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Firefighters from 27 departments train in wildland fires; exercise benefits land, animals, hunters

September 11, 2018

GERING — White smoke filled the skies over the Wildcat Hills this past weekend as the Gering Fire Department hosted the annual Wildland Engine Academy.

Over 100 firefighters from 27 different departments used 40 pieces of equipment to complete tasks on fuel mitigation, working initial attacks on fires, aerial resources and heavy equipment.

The Gering Volunteer Fire Department cooperated with the Nebraska Forest Service, State Fire Marshal’s Training Division and Nebraska Emergency Management Agency for the training exercises. During the weekend academy, firefighters simulated a fire that would occur in the hills.

Before starting the fire, firefighters ignited small test fires throughout the Wildcat Hills to determine wind direction and make sure they were comfortable with the conditions. Once the test was over, firefighters waited until the fire grew to an acre before working on containment and extinguishing it. A Black Hawk helicopter pre-treated some of the surrounding area to stop the fire from spreading. The helicopter is capable of carrying 600 gallons of water. A single-engine air (sea) tanker also dropped 500 gallons of water during the academy exercises.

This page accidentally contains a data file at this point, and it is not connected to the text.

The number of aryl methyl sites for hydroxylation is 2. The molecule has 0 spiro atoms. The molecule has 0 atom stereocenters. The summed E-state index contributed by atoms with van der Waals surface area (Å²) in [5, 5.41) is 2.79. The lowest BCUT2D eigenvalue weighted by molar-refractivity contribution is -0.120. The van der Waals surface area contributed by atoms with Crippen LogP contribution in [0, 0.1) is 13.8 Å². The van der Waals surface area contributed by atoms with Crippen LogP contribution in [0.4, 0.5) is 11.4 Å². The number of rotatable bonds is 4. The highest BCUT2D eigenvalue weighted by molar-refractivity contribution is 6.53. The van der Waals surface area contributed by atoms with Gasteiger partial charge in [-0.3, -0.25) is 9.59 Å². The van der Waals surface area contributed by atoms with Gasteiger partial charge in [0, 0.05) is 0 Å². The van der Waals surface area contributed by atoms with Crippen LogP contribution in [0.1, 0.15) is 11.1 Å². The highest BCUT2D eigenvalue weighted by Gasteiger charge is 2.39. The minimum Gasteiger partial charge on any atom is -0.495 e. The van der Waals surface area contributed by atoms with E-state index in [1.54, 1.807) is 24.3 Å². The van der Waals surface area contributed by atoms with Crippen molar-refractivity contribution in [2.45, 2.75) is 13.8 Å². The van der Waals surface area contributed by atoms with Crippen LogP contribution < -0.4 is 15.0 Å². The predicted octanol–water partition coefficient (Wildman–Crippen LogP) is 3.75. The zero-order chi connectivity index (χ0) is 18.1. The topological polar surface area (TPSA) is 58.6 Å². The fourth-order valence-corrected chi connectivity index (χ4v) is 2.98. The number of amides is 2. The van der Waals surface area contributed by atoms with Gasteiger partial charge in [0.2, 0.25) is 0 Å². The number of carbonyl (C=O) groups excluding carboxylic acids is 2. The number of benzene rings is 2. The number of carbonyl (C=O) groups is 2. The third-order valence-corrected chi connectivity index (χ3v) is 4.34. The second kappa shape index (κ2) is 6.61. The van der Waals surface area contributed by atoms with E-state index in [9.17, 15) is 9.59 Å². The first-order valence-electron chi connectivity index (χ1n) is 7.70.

Seventy-five firefighters participated in the exercise along with 25 incident management team members. Assets came from Nebraska, Colorado and South Dakota.

Gering Volunteer Fire Chief Nathan Flowers said, “The Nebraska Game and Parks is a huge asset for us to be able to do this.”

By working with the Buffalo Creek Wildlife Management Area, they organized the exercise through the Wildcat Hills. The exercise served multiple purposes by providing training opportunities for firefighters, reduced some of the vegetation overflow through fuel mitigation, so fires cannot escape the area, and supported wildlife and hunters by maintaining the area. The prescribed burning of grasses reduces the risk of catastrophic fires.

The Gering VFD held the first engine academy in 2014.

“We were able to utilize these trainings to qualify people for federal fires,” Flowers said. “We’ve learned that this is going to be a benefit statewide, so we’ve improved this again to offer it to all departments.”

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